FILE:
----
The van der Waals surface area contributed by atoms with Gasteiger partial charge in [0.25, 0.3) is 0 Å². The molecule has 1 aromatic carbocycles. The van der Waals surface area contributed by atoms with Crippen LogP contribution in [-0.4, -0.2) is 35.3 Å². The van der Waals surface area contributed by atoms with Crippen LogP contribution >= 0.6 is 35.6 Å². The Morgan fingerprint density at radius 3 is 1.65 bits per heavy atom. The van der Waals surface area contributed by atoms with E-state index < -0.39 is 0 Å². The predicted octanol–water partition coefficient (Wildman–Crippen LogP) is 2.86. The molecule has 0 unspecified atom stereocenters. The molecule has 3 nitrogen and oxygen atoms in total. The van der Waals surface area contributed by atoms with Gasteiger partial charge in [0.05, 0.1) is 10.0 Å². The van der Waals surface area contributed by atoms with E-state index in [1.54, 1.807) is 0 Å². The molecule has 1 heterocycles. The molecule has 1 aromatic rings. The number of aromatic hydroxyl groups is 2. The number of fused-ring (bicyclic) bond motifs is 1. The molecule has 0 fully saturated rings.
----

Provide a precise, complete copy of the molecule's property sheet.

The van der Waals surface area contributed by atoms with Gasteiger partial charge in [0.25, 0.3) is 0 Å². The molecule has 1 aromatic carbocycles. The van der Waals surface area contributed by atoms with Crippen LogP contribution in [-0.4, -0.2) is 35.3 Å². The van der Waals surface area contributed by atoms with Crippen LogP contribution >= 0.6 is 35.6 Å². The Morgan fingerprint density at radius 3 is 1.65 bits per heavy atom. The van der Waals surface area contributed by atoms with E-state index < -0.39 is 0 Å². The predicted octanol–water partition coefficient (Wildman–Crippen LogP) is 2.86. The molecule has 0 unspecified atom stereocenters. The molecule has 3 nitrogen and oxygen atoms in total. The van der Waals surface area contributed by atoms with Gasteiger partial charge in [0.05, 0.1) is 10.0 Å². The van der Waals surface area contributed by atoms with E-state index in [1.54, 1.807) is 0 Å². The molecule has 1 heterocycles. The molecule has 1 aromatic rings. The number of aromatic hydroxyl groups is 2. The number of fused-ring (bicyclic) bond motifs is 1. The molecule has 0 fully saturated rings.